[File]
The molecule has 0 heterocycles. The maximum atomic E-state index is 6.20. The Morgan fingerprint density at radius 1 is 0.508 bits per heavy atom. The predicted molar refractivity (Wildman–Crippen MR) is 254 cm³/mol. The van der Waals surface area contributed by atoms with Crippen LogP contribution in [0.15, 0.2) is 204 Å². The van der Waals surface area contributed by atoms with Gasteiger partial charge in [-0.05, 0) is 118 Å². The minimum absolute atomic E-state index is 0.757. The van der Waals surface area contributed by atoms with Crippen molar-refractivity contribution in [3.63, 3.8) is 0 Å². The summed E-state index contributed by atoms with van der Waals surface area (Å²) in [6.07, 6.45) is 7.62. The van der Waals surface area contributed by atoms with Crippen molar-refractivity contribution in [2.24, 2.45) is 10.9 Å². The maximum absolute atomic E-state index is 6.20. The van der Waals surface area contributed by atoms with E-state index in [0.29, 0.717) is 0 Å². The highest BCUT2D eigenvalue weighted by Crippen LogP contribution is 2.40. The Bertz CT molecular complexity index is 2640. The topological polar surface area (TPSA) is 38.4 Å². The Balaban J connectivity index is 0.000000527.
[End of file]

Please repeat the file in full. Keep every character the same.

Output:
The molecule has 0 heterocycles. The maximum atomic E-state index is 6.20. The Morgan fingerprint density at radius 1 is 0.508 bits per heavy atom. The predicted molar refractivity (Wildman–Crippen MR) is 254 cm³/mol. The van der Waals surface area contributed by atoms with Crippen LogP contribution in [0.15, 0.2) is 204 Å². The van der Waals surface area contributed by atoms with Gasteiger partial charge in [-0.05, 0) is 118 Å². The minimum absolute atomic E-state index is 0.757. The van der Waals surface area contributed by atoms with Crippen molar-refractivity contribution in [3.63, 3.8) is 0 Å². The summed E-state index contributed by atoms with van der Waals surface area (Å²) in [6.07, 6.45) is 7.62. The van der Waals surface area contributed by atoms with Crippen molar-refractivity contribution in [2.24, 2.45) is 10.9 Å². The maximum absolute atomic E-state index is 6.20. The van der Waals surface area contributed by atoms with E-state index in [0.29, 0.717) is 0 Å². The highest BCUT2D eigenvalue weighted by Crippen LogP contribution is 2.40. The Bertz CT molecular complexity index is 2640. The topological polar surface area (TPSA) is 38.4 Å². The Balaban J connectivity index is 0.000000527.